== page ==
When a person goes to buy a car, he or she usually doesn't visit only one dealer and expect to find a great deal on the car they want. They go to several lots and get different prices from all of them, then they choose the one which offers them the best deal and the most extras. Businesses do exactly the same thing when they are trying to fill the needs of their projects. Only they don't go from vendor to vendor, they simply send out RFPs.
RFP is an acronym which stands for Request for Proposal. Businesses use these requests in order to get information from suppliers that they can use to make final decisions on who to trust with their order for goods or services. Vendors, therefore, must be sure to include a comprehensive proposal that will stand out among the competition if they hope to win the contract.
Effective responses to RFPs usually share some common elements and understanding those elements can give a supplier an advantage in the final competition. For example, many vendors do not communicate appropriately with their audience in their proposals. Even if the request is for something technical, vendors must write the proposal so that it will be easy for those in procurement to understand. They should avoid using technical jargon except when necessary. Also, vendors should avoid using pre-written responses in their proposals. Many suppliers have large sections of their responses already prepared so that they just need to fill in the details, but an effective proposal is written specifically for the targeted buyer.
Besides the overall tone and language of the response, vendors need to include four important sections in their proposals if they hope to make an impression on the buyer. First, they need to describe how their product or service will be the solution to the buyer's problem. Even though the need to purchase raw materials or equipment may not seem like a problem, it can turn into one if the business does not secure a reliable source for those goods. The vendor must explain how they can ensure that such an event will not arise.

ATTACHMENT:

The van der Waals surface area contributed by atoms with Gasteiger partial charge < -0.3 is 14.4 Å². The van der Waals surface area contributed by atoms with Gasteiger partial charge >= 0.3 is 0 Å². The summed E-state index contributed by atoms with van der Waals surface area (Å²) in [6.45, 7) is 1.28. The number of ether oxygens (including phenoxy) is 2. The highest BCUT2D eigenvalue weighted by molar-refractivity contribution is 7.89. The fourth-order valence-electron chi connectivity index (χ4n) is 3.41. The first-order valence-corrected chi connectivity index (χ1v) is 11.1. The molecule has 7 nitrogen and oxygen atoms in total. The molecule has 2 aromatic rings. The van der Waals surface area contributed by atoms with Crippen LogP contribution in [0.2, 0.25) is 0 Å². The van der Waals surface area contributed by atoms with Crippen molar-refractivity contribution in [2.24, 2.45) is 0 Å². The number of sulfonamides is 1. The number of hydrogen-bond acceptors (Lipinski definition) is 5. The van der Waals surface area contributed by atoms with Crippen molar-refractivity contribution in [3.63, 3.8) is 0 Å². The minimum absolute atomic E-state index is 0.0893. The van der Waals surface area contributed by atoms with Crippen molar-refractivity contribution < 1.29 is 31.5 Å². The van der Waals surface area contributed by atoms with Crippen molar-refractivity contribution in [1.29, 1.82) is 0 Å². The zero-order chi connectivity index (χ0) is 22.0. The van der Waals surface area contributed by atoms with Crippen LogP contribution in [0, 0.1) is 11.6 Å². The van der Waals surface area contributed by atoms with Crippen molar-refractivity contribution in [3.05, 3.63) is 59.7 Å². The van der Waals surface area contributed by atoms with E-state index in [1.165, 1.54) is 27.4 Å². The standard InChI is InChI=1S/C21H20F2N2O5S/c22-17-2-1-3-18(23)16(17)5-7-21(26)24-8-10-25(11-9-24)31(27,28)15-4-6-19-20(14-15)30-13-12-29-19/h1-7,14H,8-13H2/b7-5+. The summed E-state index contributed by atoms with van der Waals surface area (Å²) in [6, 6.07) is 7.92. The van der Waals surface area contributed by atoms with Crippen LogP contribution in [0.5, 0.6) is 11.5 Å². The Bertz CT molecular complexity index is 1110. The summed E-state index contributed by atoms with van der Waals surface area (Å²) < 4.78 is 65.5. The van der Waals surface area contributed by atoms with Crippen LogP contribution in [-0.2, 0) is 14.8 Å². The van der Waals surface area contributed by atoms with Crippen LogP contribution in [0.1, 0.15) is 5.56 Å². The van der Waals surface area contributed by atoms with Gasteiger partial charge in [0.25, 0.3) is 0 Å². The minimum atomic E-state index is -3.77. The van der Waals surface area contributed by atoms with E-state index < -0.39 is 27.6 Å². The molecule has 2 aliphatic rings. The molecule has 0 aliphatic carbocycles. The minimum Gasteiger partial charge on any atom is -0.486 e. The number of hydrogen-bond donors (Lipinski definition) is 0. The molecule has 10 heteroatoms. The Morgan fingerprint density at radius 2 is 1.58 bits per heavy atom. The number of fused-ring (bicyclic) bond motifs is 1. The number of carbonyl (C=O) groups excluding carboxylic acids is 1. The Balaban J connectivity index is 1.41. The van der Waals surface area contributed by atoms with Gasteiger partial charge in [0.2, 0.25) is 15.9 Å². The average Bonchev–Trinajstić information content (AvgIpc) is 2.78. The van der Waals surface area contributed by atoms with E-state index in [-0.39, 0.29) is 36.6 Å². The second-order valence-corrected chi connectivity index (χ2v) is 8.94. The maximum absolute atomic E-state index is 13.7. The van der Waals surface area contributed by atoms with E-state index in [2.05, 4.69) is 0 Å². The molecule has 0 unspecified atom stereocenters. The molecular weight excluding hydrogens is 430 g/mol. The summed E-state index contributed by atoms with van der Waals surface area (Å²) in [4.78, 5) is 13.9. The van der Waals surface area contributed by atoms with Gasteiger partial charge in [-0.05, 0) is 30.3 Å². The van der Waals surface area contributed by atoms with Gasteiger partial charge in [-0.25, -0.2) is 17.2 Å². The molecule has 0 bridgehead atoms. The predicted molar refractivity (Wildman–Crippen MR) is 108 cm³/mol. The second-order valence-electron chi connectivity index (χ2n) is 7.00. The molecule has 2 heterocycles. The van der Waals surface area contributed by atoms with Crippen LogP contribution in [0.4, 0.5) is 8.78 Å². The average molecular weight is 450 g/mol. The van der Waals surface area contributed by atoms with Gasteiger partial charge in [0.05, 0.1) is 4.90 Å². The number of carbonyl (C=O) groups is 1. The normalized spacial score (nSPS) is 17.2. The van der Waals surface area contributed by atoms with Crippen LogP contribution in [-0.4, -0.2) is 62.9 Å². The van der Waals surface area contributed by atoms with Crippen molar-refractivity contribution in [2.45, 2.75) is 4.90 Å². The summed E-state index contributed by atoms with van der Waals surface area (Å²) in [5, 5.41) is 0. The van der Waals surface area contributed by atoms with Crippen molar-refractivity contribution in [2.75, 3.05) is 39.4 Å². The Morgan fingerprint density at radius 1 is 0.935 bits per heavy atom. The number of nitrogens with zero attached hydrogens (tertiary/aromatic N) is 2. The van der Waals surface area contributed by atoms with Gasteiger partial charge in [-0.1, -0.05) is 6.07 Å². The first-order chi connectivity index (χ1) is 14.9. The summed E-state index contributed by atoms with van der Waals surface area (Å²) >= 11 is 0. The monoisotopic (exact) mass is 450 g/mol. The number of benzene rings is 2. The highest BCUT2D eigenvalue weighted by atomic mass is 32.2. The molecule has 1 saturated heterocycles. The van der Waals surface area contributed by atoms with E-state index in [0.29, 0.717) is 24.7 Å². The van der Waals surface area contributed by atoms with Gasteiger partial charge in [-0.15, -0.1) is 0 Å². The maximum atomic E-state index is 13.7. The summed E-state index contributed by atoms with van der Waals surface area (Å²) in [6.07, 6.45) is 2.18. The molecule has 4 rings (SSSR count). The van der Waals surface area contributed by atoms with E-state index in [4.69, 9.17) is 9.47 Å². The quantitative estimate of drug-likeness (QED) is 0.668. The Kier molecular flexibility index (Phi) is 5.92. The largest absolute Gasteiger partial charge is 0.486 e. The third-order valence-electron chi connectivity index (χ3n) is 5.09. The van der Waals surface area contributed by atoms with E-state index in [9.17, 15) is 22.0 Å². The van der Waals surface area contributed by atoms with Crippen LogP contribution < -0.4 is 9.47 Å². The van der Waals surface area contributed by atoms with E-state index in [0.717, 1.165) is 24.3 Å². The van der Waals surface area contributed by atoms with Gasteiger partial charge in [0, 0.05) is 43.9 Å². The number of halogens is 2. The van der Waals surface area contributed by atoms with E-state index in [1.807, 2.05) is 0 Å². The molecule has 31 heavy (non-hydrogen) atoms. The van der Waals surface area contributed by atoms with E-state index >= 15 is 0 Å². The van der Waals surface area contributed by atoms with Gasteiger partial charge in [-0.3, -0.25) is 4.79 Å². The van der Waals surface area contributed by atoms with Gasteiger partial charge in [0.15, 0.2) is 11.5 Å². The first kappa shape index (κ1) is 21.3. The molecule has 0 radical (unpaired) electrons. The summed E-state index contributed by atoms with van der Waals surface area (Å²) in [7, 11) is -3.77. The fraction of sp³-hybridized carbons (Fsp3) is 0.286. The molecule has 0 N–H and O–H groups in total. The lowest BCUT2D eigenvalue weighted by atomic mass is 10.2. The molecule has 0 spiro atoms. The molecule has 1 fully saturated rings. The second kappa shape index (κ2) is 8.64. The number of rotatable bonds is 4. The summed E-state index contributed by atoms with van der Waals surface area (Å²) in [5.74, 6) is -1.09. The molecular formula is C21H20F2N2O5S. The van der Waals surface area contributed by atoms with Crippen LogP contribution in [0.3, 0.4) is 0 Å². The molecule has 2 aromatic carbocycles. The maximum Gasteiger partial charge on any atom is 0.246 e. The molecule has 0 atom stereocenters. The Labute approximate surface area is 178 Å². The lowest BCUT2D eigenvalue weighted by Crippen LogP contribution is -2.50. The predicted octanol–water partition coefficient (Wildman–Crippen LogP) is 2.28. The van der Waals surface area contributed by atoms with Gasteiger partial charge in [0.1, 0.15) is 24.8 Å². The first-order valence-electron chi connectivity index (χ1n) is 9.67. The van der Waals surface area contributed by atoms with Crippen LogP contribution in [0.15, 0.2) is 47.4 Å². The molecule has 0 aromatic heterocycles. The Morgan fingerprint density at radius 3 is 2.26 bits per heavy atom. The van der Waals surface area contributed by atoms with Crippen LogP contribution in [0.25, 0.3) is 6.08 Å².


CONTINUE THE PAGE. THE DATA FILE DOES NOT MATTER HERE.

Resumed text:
The second section that needs to be included is a list of benefits that the vendor can provide. Even though many vendors include a similar list, they make the mistake of listing features instead of benefits. Features would include “fine workmanship” or “high quality steel.” These points may be important to make, but they are not benefits. To provide benefits in a proposal, the vendor must ask himself “Why should the buyer care about fine workmanship? Why does it matter if this steel is high quality?” The answers to those questions can be transformed into a solid list of benefits that is focused on the needs of each individual buyer.
Another key element of an effective proposal is the vendor's credentials. No matter how wonderful the benefits sound or how eloquently written the proposal is, no business is going to choose a supplier unless that supplier has some experience in the field. At this point in the proposal, the vendor needs to detail some of its other projects, particularly if they are similar to the one they are competing for. Additionally, vendors should incorporate any awards, recommendations, or other praise into this section. All of those items boost the vendor's credibility with the buyer.
Finally, vendors need to provide examples, if possible. A company that manufacturers revolving doors, for example, may not be able to send a working example to the buyer but could send pictures of their doors installed in buildings. For raw material proposals, vendors could send along a small piece of metal tubing or a section of wire to illustrate the goods they offer.
Of course, even when all of these elements are combined together in a proposal, the vendor may still lose if his price is too high or his qualifications don't exactly meet what the buyer is looking for. However, a well-written and nicely prepared proposal improves the odds of that not happening.